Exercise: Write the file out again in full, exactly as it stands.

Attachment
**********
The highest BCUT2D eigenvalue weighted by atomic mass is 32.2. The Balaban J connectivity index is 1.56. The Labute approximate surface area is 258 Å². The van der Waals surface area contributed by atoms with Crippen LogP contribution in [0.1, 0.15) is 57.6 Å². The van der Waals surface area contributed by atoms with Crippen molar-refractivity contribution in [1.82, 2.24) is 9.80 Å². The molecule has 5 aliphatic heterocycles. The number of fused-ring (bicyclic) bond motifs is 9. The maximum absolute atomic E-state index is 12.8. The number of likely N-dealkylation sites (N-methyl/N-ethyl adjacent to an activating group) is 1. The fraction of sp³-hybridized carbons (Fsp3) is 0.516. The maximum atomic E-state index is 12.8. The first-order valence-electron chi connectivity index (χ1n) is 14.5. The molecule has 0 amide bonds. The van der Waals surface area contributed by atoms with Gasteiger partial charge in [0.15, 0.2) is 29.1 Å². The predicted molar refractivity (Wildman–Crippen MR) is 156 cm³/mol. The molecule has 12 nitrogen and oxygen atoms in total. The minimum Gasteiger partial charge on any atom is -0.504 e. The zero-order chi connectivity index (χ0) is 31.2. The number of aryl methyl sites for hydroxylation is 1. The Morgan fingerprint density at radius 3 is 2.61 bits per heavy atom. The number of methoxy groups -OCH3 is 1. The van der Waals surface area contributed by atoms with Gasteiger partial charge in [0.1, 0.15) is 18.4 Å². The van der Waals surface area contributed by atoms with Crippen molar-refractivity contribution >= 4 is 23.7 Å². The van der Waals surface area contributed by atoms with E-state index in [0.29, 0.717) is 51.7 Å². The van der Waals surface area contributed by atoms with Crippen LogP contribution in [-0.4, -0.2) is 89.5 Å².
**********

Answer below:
The highest BCUT2D eigenvalue weighted by atomic mass is 32.2. The Balaban J connectivity index is 1.56. The Labute approximate surface area is 258 Å². The van der Waals surface area contributed by atoms with Crippen LogP contribution in [0.1, 0.15) is 57.6 Å². The van der Waals surface area contributed by atoms with Crippen molar-refractivity contribution in [1.82, 2.24) is 9.80 Å². The molecule has 5 aliphatic heterocycles. The number of fused-ring (bicyclic) bond motifs is 9. The maximum absolute atomic E-state index is 12.8. The number of likely N-dealkylation sites (N-methyl/N-ethyl adjacent to an activating group) is 1. The fraction of sp³-hybridized carbons (Fsp3) is 0.516. The maximum atomic E-state index is 12.8. The first-order valence-electron chi connectivity index (χ1n) is 14.5. The molecule has 0 amide bonds. The van der Waals surface area contributed by atoms with Gasteiger partial charge in [0.15, 0.2) is 29.1 Å². The predicted molar refractivity (Wildman–Crippen MR) is 156 cm³/mol. The molecule has 12 nitrogen and oxygen atoms in total. The minimum Gasteiger partial charge on any atom is -0.504 e. The zero-order chi connectivity index (χ0) is 31.2. The number of aryl methyl sites for hydroxylation is 1. The Morgan fingerprint density at radius 3 is 2.61 bits per heavy atom. The number of methoxy groups -OCH3 is 1. The van der Waals surface area contributed by atoms with Gasteiger partial charge in [0.1, 0.15) is 18.4 Å². The van der Waals surface area contributed by atoms with Crippen molar-refractivity contribution >= 4 is 23.7 Å². The van der Waals surface area contributed by atoms with E-state index in [0.29, 0.717) is 51.7 Å². The van der Waals surface area contributed by atoms with Crippen LogP contribution in [-0.4, -0.2) is 89.5 Å².